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Toxins, Volume 4, Issue 1 (January 2012), Pages 1-41

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Research

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Open AccessArticle Investigations into the Toxicology of Spirolides, a Group of Marine Phycotoxins
Toxins 2012, 4(1), 1-14; doi:10.3390/toxins4010001
Received: 9 November 2011 / Revised: 13 December 2011 / Accepted: 23 December 2011 / Published: 30 December 2011
Cited by 27 | PDF Full-text (380 KB) | HTML Full-text | XML Full-text
Abstract
Spirolides are marine phycotoxins produced by the dinoflagellates Alexandrium ostenfeldii and A. peruvianum. Here we report that 13-desmethyl spirolide C shows little cytotoxicity when incubated with various cultured mammalian cell lines. When administered to mice by intraperitoneal (ip) injection, however, this substance [...] Read more.
Spirolides are marine phycotoxins produced by the dinoflagellates Alexandrium ostenfeldii and A. peruvianum. Here we report that 13-desmethyl spirolide C shows little cytotoxicity when incubated with various cultured mammalian cell lines. When administered to mice by intraperitoneal (ip) injection, however, this substance was highly toxic, with an LD50 value of 6.9 µg/kg body weight (BW), showing that such in vitro cytotoxicity tests are not appropriate for predicting the in vivo toxicity of this toxin. Four other spirolides, A, B, C, and 20-methyl spirolide G, were also toxic to mice by ip injection, with LD50 values of 37, 99, 8.0 and 8.0 µg/kg BW respectively. However, the acute toxicities of these compounds were lower by at least an order of magnitude when administration by gavage and their toxic effects were further diminished when administered with food. These results have implications for future studies of the toxicology of these marine toxins and the risk assessment of human exposure. Full article
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Open AccessArticle Development of an in Vitro Potency Assay for Anti-anthrax Lethal Toxin Neutralizing Antibodies
Toxins 2012, 4(1), 28-41; doi:10.3390/toxins4010028
Received: 9 December 2011 / Revised: 23 December 2011 / Accepted: 17 January 2012 / Published: 19 January 2012
Cited by 1 | PDF Full-text (359 KB) | HTML Full-text | XML Full-text
Abstract
Lethal toxin (LT) of Bacillus anthracis reduces the production of a number of inflammatory mediators, including transcription factors, chemokines and cytokines in various human cell lines, leading to down-regulation of the host inflammatory response. Previously we showed that the reduction of interleukin-8 [...] Read more.
Lethal toxin (LT) of Bacillus anthracis reduces the production of a number of inflammatory mediators, including transcription factors, chemokines and cytokines in various human cell lines, leading to down-regulation of the host inflammatory response. Previously we showed that the reduction of interleukin-8 (IL-8) is a sensitive marker of LT-mediated intoxication in human neutrophil-like NB-4 cells and that IL-8 levels are restored to normality when therapeutic monoclonal antibodies (mAb) with toxin-neutralising (TN) activity are added. We used this information to develop cell-based assays that examine the effects of TN therapeutic mAbs designed to treat LT intoxication and here we extend these findings. We present an in vitro assay based on human endothelial cell line HUVEC jr2, which measures the TN activity of therapeutic anti-LT mAbs using IL-8 as a marker for intoxication. HUVEC jr2 cells have the advantage over NB-4 cells that they are adherent, do not require a differentiation step and can be used in a microtitre plate format and therefore can facilitate high throughput analysis. This human cell-based assay provides a valid alternative to the mouse macrophage assay as it is a more biologically relevant model of the effects of toxin-neutralising antibodies in human infection. Full article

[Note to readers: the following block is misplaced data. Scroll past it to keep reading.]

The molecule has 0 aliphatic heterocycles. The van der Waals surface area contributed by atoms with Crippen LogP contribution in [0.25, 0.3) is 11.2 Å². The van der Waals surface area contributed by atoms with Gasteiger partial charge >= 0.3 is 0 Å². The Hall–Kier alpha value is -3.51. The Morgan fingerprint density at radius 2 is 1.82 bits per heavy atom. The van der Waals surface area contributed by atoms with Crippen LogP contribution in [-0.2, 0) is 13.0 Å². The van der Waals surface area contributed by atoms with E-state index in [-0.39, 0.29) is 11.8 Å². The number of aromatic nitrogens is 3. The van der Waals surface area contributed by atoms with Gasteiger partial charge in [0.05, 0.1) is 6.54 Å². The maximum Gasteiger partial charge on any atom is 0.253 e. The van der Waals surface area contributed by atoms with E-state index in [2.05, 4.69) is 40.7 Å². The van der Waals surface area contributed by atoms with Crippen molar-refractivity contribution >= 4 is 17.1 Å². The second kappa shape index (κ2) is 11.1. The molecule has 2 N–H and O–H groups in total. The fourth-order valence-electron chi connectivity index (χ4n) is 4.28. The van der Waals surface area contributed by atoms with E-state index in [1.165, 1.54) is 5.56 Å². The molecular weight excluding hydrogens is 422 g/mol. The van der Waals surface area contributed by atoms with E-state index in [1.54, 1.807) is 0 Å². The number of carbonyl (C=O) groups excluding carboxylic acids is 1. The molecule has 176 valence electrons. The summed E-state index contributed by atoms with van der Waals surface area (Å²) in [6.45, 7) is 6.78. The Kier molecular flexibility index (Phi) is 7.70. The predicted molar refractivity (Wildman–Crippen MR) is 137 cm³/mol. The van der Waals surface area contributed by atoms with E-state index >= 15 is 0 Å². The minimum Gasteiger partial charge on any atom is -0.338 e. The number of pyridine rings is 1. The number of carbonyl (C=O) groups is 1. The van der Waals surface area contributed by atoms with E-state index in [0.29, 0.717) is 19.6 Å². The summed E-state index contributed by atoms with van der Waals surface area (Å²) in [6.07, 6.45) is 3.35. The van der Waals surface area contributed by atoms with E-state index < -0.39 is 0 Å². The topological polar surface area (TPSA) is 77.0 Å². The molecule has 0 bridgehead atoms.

(This article belongs to the Special Issue Anthrax Toxin)

Review

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Open AccessReview Inhibitors of the Cellular Trafficking of Ricin
Toxins 2012, 4(1), 15-27; doi:10.3390/toxins4010015
Received: 23 November 2011 / Revised: 22 December 2011 / Accepted: 23 December 2011 / Published: 6 January 2012
Cited by 13 | PDF Full-text (656 KB) | HTML Full-text | XML Full-text
Abstract
Throughout the last decade, efforts to identify and develop effective inhibitors of the ricin toxin have focused on targeting its N-glycosidase activity. Alternatively, molecules disrupting intracellular trafficking have been shown to block ricin toxicity. Several research teams have recently developed high-throughput [...] Read more.
Throughout the last decade, efforts to identify and develop effective inhibitors of the ricin toxin have focused on targeting its N-glycosidase activity. Alternatively, molecules disrupting intracellular trafficking have been shown to block ricin toxicity. Several research teams have recently developed high-throughput phenotypic screens for small molecules acting on the intracellular targets required for entry of ricin into cells. These screens have identified inhibitory compounds that can protect cells, and sometimes even animals against ricin. We review these newly discovered cellular inhibitors of ricin intoxication, discuss the advantages and drawbacks of chemical-genetics approaches, and address the issues to be resolved so that the therapeutic development of these small-molecule compounds can progress. Full article
(This article belongs to the Special Issue Ricin Toxin)

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